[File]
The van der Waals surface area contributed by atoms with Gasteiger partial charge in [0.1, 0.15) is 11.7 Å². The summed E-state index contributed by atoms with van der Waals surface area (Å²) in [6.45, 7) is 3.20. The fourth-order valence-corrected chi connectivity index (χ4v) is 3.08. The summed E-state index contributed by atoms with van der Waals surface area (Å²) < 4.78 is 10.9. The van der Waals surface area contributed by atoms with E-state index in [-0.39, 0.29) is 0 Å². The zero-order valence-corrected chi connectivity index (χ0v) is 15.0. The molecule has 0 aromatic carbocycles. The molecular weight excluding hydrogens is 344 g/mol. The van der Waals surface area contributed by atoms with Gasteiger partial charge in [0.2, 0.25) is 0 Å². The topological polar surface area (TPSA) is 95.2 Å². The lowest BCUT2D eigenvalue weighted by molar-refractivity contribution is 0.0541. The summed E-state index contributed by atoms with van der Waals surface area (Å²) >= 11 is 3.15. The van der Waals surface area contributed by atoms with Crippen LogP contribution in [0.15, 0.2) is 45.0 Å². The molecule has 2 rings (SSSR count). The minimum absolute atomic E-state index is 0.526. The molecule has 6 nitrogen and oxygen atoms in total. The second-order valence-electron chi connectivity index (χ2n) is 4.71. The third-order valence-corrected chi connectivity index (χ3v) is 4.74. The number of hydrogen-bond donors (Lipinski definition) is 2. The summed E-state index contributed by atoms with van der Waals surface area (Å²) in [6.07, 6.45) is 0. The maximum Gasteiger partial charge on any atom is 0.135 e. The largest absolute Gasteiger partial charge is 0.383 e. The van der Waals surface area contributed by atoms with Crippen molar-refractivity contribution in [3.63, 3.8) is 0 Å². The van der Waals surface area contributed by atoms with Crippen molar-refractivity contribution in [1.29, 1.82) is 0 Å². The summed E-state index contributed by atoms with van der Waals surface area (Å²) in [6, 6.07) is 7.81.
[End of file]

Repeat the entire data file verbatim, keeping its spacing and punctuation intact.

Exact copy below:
The van der Waals surface area contributed by atoms with Gasteiger partial charge in [0.1, 0.15) is 11.7 Å². The summed E-state index contributed by atoms with van der Waals surface area (Å²) in [6.45, 7) is 3.20. The fourth-order valence-corrected chi connectivity index (χ4v) is 3.08. The summed E-state index contributed by atoms with van der Waals surface area (Å²) < 4.78 is 10.9. The van der Waals surface area contributed by atoms with E-state index in [-0.39, 0.29) is 0 Å². The zero-order valence-corrected chi connectivity index (χ0v) is 15.0. The molecule has 0 aromatic carbocycles. The molecular weight excluding hydrogens is 344 g/mol. The van der Waals surface area contributed by atoms with Gasteiger partial charge in [0.2, 0.25) is 0 Å². The topological polar surface area (TPSA) is 95.2 Å². The lowest BCUT2D eigenvalue weighted by molar-refractivity contribution is 0.0541. The summed E-state index contributed by atoms with van der Waals surface area (Å²) >= 11 is 3.15. The van der Waals surface area contributed by atoms with Crippen LogP contribution in [0.15, 0.2) is 45.0 Å². The molecule has 2 rings (SSSR count). The minimum absolute atomic E-state index is 0.526. The molecule has 6 nitrogen and oxygen atoms in total. The second-order valence-electron chi connectivity index (χ2n) is 4.71. The third-order valence-corrected chi connectivity index (χ3v) is 4.74. The number of hydrogen-bond donors (Lipinski definition) is 2. The summed E-state index contributed by atoms with van der Waals surface area (Å²) in [6.07, 6.45) is 0. The maximum Gasteiger partial charge on any atom is 0.135 e. The largest absolute Gasteiger partial charge is 0.383 e. The van der Waals surface area contributed by atoms with Crippen molar-refractivity contribution in [3.63, 3.8) is 0 Å². The van der Waals surface area contributed by atoms with Crippen molar-refractivity contribution in [1.29, 1.82) is 0 Å². The summed E-state index contributed by atoms with van der Waals surface area (Å²) in [6, 6.07) is 7.81.